When considering an acquisition Disney must think small, but not too small for such a move to be rendered pointless. A publishing acquisition around the scale of Microsoft’s $7.5 billion ZeniMax buy in 2020 would be risky but at least manageable.

Enter Bandai Namco.

Its business strongest in its home turf of Japan, Bandai Namco earns most of its revenue from its Bandai Namco Entertainment publishing business, but also earns substantial revenue from selling toys. And similar to Disney, it ran its own arcade and parks business that drove a dent into revenue when the pandemic hit; Bandai Namco has since bounced back, merging its video game and toys business in the process.

Bandai Namco also owns anime studio Sunrise, responsible for IP like “Cowboy Bebop,” a beloved series Netflix recently failed to make a successful live-action adaptation of.

As active as it is in Japan, Bandai Namco is trying to make larger strides into the Western market. It put out a 2020 “Fast & Furious” game with voice contributions from stars Vin Diesel, Michelle Rodriguez and Tyrese Gibson that was ambitious but poorly received, has an annual horror series whose games count stars like Will Poulter or Jessie Buckley as their leads, and in February is releasing “Elden Ring,” by far the publisher’s most high-profile release yet.

An open-world fantasy RPG, “Elden Ring” is a collaboration between well-regarded studio FromSoftware, known for Bandai Namco’s “Dark Souls” franchise and other critically acclaimed games, and George R.R. Martin, best known as the mastermind behind “Game of Thrones,” which was borne from his novels.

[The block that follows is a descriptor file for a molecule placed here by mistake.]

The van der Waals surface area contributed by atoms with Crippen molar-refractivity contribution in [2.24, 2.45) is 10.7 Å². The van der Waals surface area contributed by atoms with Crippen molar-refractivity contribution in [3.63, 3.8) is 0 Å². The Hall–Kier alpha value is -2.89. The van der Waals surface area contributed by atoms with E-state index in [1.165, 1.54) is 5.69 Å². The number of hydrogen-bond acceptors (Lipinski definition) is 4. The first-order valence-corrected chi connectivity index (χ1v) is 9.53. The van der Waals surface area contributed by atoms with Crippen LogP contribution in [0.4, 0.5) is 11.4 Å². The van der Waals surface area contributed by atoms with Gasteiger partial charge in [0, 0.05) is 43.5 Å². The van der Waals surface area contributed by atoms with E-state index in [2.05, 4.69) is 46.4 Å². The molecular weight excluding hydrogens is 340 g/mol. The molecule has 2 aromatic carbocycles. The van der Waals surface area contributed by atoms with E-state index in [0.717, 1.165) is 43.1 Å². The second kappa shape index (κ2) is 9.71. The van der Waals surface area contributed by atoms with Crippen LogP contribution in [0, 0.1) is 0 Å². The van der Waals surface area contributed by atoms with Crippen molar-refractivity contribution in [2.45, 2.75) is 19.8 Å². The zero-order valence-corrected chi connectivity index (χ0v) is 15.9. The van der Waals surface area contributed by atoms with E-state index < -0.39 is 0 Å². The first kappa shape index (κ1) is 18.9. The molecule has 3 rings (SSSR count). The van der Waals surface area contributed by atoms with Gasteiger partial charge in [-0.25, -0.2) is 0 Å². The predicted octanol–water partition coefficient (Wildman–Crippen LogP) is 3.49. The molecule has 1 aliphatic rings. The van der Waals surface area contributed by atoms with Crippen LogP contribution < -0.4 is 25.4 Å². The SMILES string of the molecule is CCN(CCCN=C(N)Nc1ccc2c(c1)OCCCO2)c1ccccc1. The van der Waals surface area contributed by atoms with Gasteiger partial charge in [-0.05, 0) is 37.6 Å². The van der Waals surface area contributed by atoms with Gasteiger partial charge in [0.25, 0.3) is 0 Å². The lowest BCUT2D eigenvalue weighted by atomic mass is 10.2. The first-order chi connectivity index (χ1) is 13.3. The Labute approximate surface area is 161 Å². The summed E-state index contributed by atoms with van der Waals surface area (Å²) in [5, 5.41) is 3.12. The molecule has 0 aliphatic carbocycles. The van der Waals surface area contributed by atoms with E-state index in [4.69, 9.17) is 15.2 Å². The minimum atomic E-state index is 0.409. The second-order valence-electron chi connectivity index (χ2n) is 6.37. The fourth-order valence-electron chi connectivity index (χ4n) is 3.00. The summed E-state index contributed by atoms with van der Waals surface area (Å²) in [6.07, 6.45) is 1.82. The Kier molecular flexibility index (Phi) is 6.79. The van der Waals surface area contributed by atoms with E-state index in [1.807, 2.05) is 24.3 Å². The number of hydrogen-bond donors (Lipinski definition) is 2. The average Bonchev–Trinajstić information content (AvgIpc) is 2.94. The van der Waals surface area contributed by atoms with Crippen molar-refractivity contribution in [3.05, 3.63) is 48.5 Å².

Even if purchasing a significant stake in the company ultimately makes more sense than outright acquiring it, Bandai Namco is exactly the kind of company that would benefit from gaining better access to the Wonderful World of Western IP via a relationship with Disney, which would be mutually beneficial given the IP Bandai Namco owns.

The company controls well-regarded franchises like “Tekken,” “Gundam,” “Soulcalibur” and “Ace Combat,” partially owns “Digimon” and has gaming rights to further IP like “Naruto,” “Sailor Moon,” “Sword Art Online” and “Dragon Ball.”

But most enticing is Bandai Namco’s full ownership of “PAC-MAN,” one of the most recognizable brands in gaming history. Consider the slew of high-profile films being built from such classic brands: there’s 2020’s “Sonic the Hedgehog” at Paramount, with a sequel due in April; 2019’s “Pokémon Detective Pikachu” from Warner Bros; and Universal’s upcoming “Mario” film from Illumination due at the end of 2022. Each property was licensed for these films, so imagine how fruitful full access to “PAC-MAN” could be given Disney’s knack for turning well-recognized IP into successful films and TV series?

At the end of the day, Disney is not a tech company, so this kind of IP trade-off is key for a serious entrance into gaming, and you’d be gaining a company that knows what it’s doing.

A smaller but smart entrance into games that also benefits other content units at Disney is by far the best way to get out of your fellow Bob’s shadow by addressing the one area he overlooked. Whether it’s an outright buy or stake in the company, Bandai Namco is the right company to target.


Variety Intelligence Platform